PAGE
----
The Carol Service is always a memorable occasion, with the ‘Ahhhh’ moments usually being provided by the children’s Nativity tableau – but we did something different this year.
The story was about a dog who wanted to give something special to Jesus. He thought he could join the angels maybe, or the shepherds, or perhaps the kings. But it was clear that none of these were going to be possible – for some rather hilarious reasons. In the end, he decide to just be himself and do what dogs do so well; he curled up at the Baby Jesus’ feet and kept him warm. And that’s what we need to do – be ourselves and do what we can. As the Carol puts it: ‘Yet what I can I give him, give my heart’.
The children were asked to come dressed as their favourite animal, which lent itself to an excellent photo opportunity, which included two brave adults…
As in other years, we managed to put together a scratch four part choir, accompanied by the very clever Calvin on keyboard, and the amazing Astrid on oboe, which according to the congregation, sounded really rather super.
We had mulled wine and mice pies afterwards, along with flapjacks and assorted cakes.
The weekend started with the annual Harvest Supper, which took place without a hitch. Many folk said it was the best ever. Indeed the atmosphere was fantastic; and new choices for the vegetarian option had the meat eaters clamouring to try them too. The generosity of many produced the best raffle ever (if a little embarrassing when one of the organising team won the first prize…). Unfortunately, the photos that were taken have been lost…
On the Sunday, at the Harvest Service— the decorations were amazing, as ever, despite the scaffolding in the chancel. Numbers were swelled because it was a Benefice Sunday. Practical goods were collected for the Bury Women’s Refuge, and a monetary collection went to the Bahamas Relief appeal. Displays here.
What an evening! ‘Champagne Moments’ was set in 1953, seven years after the 2018 event. Rev’s Ruth excelled herself with this script, combining lots of fifties references (some laugh out loud moments here) and even more references back to previous Mysteries.
He knack of bringing back ‘murdered’ characters is second to none, all the while finding a way to refer to missing characters who had booked a holiday at just the wrong time and ingenious ways of bringing in new characters to accommodate new people clamouring to be in the cast.
And this time, Dr Will (already a murderer who got away with it) was the one who was murdered. Deserved it too! How will she bring him back next year? And Mrs Tate Lyle – who shot him inn cold blood? We can’t wait.
Sorry there are so many photos!
The 2018 Carol service was as well attended as ever. This time, we were fortunate to have a Drinkstone family who had a very new baby (albeit female) to be our holy family. Thank you Ben and Georgina! The theme was ‘Follow the Star’, with an imagining that animals could see the star, while adults could not. So the donkey saw it and followed it to Bethlehem, other animals came, too. The shepherds and angels then arrived. We didn’t have a child who wanted to be a donkey (total free choice!) but wonderful Stuart stepped into the breach. The now traditionaL carol singers were joined by more new voices, plus a wonderful oboe playing the descant melodies. See the photos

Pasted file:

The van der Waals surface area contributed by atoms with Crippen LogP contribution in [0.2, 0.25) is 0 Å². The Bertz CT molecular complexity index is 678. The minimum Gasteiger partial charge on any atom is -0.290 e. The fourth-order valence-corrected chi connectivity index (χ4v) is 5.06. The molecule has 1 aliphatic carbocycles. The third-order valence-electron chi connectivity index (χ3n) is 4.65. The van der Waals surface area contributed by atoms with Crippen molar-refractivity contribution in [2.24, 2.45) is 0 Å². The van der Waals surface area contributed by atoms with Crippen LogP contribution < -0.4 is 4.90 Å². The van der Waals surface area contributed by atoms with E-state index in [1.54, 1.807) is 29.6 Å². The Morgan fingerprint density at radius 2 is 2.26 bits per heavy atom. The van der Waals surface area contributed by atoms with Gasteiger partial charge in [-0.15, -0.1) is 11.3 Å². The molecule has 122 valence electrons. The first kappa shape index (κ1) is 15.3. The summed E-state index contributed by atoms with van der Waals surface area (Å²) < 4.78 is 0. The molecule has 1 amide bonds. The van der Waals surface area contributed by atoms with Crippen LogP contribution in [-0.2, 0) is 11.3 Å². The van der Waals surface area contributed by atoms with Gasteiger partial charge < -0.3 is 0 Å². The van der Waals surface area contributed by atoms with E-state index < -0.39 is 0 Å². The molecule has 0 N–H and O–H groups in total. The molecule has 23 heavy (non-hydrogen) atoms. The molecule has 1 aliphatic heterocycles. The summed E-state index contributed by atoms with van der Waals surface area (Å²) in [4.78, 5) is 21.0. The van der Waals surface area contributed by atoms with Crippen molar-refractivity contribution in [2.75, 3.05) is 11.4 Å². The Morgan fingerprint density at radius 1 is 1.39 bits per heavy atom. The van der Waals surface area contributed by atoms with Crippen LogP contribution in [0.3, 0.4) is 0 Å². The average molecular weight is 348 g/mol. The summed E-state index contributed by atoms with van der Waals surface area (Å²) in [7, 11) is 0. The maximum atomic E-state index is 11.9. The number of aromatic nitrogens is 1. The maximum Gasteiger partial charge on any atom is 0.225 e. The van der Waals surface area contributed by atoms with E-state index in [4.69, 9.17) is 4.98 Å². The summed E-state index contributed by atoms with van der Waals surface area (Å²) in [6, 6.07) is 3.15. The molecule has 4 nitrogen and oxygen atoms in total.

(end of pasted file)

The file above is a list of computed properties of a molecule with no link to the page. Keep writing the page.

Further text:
Me, You and Breakfast 2 falls on the first Sunday; the first Sunday in December is traditionally a Christingle service. So, we did a mash-up of both to quote modern music parlance! We sat in pews, like a service, but there was lots of movement around church. Ruth talked us through the meaning of the Christingle, then we all moved to the craft tables to make our own. We came back to sing the Christingle song with a veritable orchestra of percussion instruments. Back to the tables to write prayers on Christingle shapes, thinking about on who or where we would like Jesus’ light to shine. Then we carefully lit our Christingles and had another jolly good sing! Refreshments went down well with doughnuts (round like the Christingle, with red (jam) in the middle like the blood shed by Jesus), choc chip brioche and Christmas cup cakes. See how it went! Photos
The 2018 Coffee morning took place on a Saturday for the first time in years. It was also at the Old Rectory, a truly beautiful and historic house, remembered by many of the villagers as a great place where children were welcome to many an afternoon of fun in the garden, quite a long time ago. It was simply the best attended Coffee Morning ever! Was it because it was a Saturday (and children were welcome!), or because of all the fond memories, or was it simply the warmth of the welcome that Nick and Jane Hill have given to everyone since they moved in less than a year ago? We don’t know – but it was a wonderful morning. A huge success financially, but warm and sociable too. Our Treasurer had to count the money more than once because he couldn’t believe the figure – £1,418 on the day with after sales and quiz results to come. Take a look at the photos here.
Drinkstone Poppy display on the Centenary of end of WW1